An agency cost view is the result of two or more businesses that engage in a fiduciary relationship. One company typically acts as an agent in the relationship, making decisions for the other firms and/or clients. Through the complex relationship of companies, costs may be minimized through the maximization of resources. The costs are also lower than the debt used to finance the agency’s operations. This results in a boon for all firms as each company benefits from the operations and experiences lower costs.
Agency cost view relationships can begin with one of three actions. First, an express written or oral agreement among each company within the agency starts the relationship. The second consists of implications that come from operating in a particular practice, custom, or trade. The third accompanies acting under a certain conduct of principal. One of these must be in place to create a legal agency that operates under the standard procedures associated with this cost view.
The incremental or marginal cost view theory is at the heart of an agency. This theory states that the agency will experience a small increase per unit for each additional product run added to the manufacturing process. Fixed costs do not play a role in marginal cost. Variable cost analysis is more important as these costs increase under marginal cost theory. The purpose of marginal cost analysis helps a company determine its breakeven point, which is marginal cost equals marginal revenue.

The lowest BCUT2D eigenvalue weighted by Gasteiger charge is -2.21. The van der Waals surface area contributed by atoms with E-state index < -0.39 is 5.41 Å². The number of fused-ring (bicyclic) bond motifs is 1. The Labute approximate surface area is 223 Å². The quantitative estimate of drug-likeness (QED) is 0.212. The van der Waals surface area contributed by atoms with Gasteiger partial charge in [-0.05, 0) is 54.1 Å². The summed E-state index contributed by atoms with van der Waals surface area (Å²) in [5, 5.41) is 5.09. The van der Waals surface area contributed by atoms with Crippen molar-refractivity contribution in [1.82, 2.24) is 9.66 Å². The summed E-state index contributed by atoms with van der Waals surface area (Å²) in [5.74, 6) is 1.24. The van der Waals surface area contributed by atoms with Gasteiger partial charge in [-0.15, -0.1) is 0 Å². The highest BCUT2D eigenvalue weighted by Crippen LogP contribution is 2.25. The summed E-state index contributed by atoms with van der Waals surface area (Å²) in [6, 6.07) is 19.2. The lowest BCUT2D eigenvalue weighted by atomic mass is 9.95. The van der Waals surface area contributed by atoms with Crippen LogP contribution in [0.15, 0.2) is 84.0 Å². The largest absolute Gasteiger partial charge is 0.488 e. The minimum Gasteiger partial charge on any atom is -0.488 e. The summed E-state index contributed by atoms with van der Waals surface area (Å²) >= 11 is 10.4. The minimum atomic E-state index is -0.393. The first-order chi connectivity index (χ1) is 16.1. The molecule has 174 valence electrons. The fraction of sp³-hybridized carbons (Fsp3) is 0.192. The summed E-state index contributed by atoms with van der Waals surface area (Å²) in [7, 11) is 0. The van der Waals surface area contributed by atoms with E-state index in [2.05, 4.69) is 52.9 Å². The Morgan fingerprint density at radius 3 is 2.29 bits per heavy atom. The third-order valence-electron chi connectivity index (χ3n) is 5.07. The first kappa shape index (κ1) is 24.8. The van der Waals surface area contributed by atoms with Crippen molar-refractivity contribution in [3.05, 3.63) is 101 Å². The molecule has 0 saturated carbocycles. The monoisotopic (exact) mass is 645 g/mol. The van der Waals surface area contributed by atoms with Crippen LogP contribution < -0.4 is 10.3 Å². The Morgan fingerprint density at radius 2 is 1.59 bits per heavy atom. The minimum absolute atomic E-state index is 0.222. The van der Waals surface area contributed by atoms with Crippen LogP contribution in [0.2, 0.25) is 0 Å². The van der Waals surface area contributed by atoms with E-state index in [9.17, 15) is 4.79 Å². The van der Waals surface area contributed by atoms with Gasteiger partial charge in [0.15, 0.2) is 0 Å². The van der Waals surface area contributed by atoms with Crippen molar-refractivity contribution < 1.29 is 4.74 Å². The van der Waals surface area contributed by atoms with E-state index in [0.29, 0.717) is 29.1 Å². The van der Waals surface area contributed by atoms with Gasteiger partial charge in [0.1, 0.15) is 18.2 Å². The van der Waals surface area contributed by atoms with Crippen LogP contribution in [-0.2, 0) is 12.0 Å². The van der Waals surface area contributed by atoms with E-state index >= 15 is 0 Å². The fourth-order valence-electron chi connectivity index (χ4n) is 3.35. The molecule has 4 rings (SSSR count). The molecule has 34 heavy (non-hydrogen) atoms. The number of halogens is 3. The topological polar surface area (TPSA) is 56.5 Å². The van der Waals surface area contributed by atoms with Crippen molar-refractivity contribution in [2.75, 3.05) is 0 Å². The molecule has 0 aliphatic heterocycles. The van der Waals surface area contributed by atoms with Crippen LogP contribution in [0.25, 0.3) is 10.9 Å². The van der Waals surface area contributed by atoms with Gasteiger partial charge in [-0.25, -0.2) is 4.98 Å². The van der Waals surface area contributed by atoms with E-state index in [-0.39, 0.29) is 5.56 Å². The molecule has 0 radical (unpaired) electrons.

Through an agency relationship, companies can experience an improved resource allocation. This can optimize the production process of each firm, allowing them to reach both an internal breakeven point and breakeven through the agency cost view. For example, companies engage in this business relationship when one firm has vast resources and the other has specific knowledge on producing products. Alone, the marginal costs for each may not reach equilibrium. Together, the combined practices can achieve each company’s goals.
It is possible to experience diminishing marginal returns. This economic theory states that, at some point in the production process, each company or the agency will increase marginal costs with no increase in marginal revenue. No matter how much the agency increases its production, no increases in marginal revenue will occur. The only way to reduce the possibility of this occurring is to stop production when marginal cost equals marginal revenue. While an agency may believe that more production will increase revenues, it is not possible under the theory of diminishing marginal returns.